OIL: Unsheathing the Political Weapon

  • Share
  • Read Later

(2 of 3)

THE U.S. superficially would seem well able to withstand a sellers' boycott. The nation now imports about a third of the 17 million bbl. of oil it burns each day, but no more than 11% comes from the Arab countries. Cutbacks could prompt other major suppliers to reduce sales to the U.S. in order to conserve supplies in a tight global market. Even so, an eventual 25% slice in Arab output would cut U.S. supply about 2,000,000 bbl. a day.

Unfortunately, those barrels are critical. The U.S. is running short of oil and needs every drop it can get. Airlines are discussing scheduling fewer flights. Democratic Senator Henry Jackson of Washington has introduced a bill that would, among other things, lower the speed limits on interstate highways to 50 m.p.h. or less and force some utilities to convert from oil to higher-polluting coal. The most chilling aspect of an oil embargo—literally—is that the U.S. might be unable to stay warm this winter. The Interior Department figures that the nation will have to import 650,000 bbl. of heating oil a day to supply adequate heat, but Economist Lawrence Goldstein of the Petroleum Industry Research Foundation fears that other countries will sell only 350,000 bbl. a day. White House Aide Melvin Laird offers this advice: "I'd buy a sweater."

WESTERN EUROPE imports 72% of its oil from the Arab countries, and it has even fewer alternative sources than the U.S. Price increases could add $1 billion to Britain's trade deficit next year. Supply shortages will take longer to show up—about a month's supply of Arab oil is headed for European ports in tankers already at sea—but eventually shortages are a real threat. Giovanni Theodoli, president of Chevron Oil Italiana, fears a 20% drop in Italian crude-oil imports over the next six months, and worries that "we are not going to have enough energy to support our industry." The British government already has printed ration books and stacked them in post offices.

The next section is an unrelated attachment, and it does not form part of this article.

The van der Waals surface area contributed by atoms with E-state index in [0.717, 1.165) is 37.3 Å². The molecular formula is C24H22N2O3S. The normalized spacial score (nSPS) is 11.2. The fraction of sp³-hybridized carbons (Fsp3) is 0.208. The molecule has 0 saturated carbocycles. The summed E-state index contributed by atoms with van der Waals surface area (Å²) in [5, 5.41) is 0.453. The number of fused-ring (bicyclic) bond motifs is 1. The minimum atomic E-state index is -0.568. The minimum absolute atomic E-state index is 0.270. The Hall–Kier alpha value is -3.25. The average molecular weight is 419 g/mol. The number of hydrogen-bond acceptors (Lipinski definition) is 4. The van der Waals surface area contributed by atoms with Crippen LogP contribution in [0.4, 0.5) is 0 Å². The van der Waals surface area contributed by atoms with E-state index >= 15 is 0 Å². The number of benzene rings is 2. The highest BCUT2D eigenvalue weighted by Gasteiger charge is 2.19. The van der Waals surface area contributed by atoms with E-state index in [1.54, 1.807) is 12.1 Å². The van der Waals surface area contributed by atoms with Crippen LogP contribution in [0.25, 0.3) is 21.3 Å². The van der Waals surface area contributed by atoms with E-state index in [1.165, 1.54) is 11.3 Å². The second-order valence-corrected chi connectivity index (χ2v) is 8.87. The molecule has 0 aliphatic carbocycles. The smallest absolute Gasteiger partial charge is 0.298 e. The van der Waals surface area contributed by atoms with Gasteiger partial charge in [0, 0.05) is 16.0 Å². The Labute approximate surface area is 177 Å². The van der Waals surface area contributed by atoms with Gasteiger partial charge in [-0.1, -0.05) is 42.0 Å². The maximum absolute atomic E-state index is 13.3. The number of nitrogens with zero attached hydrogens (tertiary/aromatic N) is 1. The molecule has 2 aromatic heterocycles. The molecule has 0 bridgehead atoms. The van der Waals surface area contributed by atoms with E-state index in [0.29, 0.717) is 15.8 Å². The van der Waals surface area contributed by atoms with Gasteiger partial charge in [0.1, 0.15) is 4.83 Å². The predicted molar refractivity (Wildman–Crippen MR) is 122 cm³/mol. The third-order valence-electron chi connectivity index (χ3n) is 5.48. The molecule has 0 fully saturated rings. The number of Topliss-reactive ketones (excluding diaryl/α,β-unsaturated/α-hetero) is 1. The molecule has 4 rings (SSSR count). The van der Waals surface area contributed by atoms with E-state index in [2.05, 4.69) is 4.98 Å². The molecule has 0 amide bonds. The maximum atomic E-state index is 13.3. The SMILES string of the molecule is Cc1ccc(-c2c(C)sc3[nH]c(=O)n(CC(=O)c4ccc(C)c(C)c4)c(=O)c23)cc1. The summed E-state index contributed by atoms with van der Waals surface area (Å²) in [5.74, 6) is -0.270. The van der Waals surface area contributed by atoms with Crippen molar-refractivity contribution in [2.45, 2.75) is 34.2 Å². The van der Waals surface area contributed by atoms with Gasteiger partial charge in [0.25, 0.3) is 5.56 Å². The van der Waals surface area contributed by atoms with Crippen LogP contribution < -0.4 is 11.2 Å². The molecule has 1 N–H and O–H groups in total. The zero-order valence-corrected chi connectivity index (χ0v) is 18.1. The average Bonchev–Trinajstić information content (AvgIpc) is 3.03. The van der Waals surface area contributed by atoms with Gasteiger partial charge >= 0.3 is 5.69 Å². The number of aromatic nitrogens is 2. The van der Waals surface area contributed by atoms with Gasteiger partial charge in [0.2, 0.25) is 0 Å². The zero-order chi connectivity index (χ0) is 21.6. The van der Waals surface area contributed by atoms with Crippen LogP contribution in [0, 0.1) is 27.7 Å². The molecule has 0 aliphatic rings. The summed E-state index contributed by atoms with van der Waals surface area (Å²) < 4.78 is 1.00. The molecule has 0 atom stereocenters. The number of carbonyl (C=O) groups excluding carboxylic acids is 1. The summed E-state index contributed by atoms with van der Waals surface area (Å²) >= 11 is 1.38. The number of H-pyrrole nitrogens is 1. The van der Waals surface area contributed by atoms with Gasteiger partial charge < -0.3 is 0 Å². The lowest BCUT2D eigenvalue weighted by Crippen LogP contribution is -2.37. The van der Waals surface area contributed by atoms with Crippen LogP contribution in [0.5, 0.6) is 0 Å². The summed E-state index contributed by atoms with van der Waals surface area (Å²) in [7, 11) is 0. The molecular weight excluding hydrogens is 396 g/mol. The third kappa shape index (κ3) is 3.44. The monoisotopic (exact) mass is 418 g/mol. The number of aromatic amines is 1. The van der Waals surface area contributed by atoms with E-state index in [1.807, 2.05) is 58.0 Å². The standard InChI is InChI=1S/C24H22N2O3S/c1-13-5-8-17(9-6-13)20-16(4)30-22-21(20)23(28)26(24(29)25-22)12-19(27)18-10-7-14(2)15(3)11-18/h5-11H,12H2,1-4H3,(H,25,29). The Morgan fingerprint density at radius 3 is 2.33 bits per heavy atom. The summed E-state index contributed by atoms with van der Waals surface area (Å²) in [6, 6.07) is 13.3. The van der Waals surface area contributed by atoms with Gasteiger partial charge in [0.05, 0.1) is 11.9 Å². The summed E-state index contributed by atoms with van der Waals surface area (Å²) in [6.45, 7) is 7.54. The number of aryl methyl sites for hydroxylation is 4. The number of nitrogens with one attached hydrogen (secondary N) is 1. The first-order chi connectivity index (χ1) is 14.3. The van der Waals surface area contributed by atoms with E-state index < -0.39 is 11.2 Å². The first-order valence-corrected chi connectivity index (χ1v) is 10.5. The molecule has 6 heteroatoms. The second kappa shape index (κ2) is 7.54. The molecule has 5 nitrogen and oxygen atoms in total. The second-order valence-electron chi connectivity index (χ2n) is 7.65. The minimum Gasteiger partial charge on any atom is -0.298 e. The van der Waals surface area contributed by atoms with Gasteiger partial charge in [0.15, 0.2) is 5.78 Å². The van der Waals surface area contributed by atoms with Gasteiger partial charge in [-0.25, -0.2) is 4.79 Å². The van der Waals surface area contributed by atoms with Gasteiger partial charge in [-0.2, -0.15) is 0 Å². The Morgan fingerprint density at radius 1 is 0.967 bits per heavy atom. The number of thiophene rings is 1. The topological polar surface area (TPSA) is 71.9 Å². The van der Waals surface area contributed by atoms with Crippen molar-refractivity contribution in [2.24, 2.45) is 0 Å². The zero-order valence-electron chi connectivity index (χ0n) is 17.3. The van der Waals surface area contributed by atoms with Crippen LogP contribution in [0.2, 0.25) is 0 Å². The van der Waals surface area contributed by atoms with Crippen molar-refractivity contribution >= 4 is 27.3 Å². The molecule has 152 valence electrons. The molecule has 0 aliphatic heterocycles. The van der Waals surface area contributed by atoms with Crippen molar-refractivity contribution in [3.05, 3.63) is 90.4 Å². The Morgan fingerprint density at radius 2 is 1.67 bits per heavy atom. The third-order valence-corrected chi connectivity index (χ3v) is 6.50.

JAPAN has to import almost all of its oil, 82% from the Mideast. Surprisingly, the Japanese are fairly calm, largely because they believe that they can negotiate special deals with the Arabs. Perhaps they can, but the deals would be swung at the expense of U.S. and European supplies, and of higher prices for the Japanese consumer.

All this assumes that the Arabs actually carry out their threats. Before last week's moves, U.S. Energy Expert Robert Hunter expressed skepticism that an Arab oil cutback would work, even as part of a war against Israel, because "every oil producer would be watching every other one to see which was trying to carve out a larger place in long-term markets by violating a proclaimed embargo."

In the Arab nations the West is facing something new: a group of countries that do not need the money that they could get by expanding output. By 1980 the Arab countries will be getting at least $50 billion a year for their oil. The Arabs believe, with some justice, that the price of oil can go only one way—up. Oil kept in the ground is thus a kind of savings account. It will be worth more in, say, 1976 than it is today.

  1. 1
  2. 2
  3. 3